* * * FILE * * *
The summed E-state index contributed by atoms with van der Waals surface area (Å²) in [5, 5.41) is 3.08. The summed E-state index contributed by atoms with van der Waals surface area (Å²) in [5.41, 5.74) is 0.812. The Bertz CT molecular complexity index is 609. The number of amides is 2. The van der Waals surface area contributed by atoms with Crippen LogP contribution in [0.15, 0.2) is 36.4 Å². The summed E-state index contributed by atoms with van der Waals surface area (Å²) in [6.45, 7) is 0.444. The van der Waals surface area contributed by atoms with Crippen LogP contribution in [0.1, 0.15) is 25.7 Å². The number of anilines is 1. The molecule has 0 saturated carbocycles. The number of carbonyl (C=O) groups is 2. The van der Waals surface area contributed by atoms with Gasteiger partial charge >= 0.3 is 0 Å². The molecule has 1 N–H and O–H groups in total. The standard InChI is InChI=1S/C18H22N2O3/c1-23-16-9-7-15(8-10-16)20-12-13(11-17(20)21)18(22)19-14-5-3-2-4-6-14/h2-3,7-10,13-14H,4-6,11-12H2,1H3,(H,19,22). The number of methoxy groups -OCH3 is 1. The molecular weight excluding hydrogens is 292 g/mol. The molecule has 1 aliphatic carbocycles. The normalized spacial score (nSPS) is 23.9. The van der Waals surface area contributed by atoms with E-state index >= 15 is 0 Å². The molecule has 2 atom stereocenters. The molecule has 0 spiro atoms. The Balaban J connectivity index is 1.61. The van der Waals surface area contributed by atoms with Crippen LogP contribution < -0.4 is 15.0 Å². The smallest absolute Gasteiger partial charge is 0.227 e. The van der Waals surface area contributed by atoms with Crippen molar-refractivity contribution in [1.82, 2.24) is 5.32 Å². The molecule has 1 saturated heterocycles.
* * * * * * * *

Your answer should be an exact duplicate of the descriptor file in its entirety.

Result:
The summed E-state index contributed by atoms with van der Waals surface area (Å²) in [5, 5.41) is 3.08. The summed E-state index contributed by atoms with van der Waals surface area (Å²) in [5.41, 5.74) is 0.812. The Bertz CT molecular complexity index is 609. The number of amides is 2. The van der Waals surface area contributed by atoms with Crippen LogP contribution in [0.15, 0.2) is 36.4 Å². The summed E-state index contributed by atoms with van der Waals surface area (Å²) in [6.45, 7) is 0.444. The van der Waals surface area contributed by atoms with Crippen LogP contribution in [0.1, 0.15) is 25.7 Å². The number of anilines is 1. The molecule has 0 saturated carbocycles. The number of carbonyl (C=O) groups is 2. The van der Waals surface area contributed by atoms with Gasteiger partial charge >= 0.3 is 0 Å². The molecule has 1 N–H and O–H groups in total. The standard InChI is InChI=1S/C18H22N2O3/c1-23-16-9-7-15(8-10-16)20-12-13(11-17(20)21)18(22)19-14-5-3-2-4-6-14/h2-3,7-10,13-14H,4-6,11-12H2,1H3,(H,19,22). The number of methoxy groups -OCH3 is 1. The molecular weight excluding hydrogens is 292 g/mol. The molecule has 1 aliphatic carbocycles. The normalized spacial score (nSPS) is 23.9. The van der Waals surface area contributed by atoms with E-state index >= 15 is 0 Å². The molecule has 2 atom stereocenters. The molecule has 0 spiro atoms. The Balaban J connectivity index is 1.61. The van der Waals surface area contributed by atoms with Crippen LogP contribution < -0.4 is 15.0 Å². The smallest absolute Gasteiger partial charge is 0.227 e. The van der Waals surface area contributed by atoms with Crippen molar-refractivity contribution in [1.82, 2.24) is 5.32 Å². The molecule has 1 saturated heterocycles.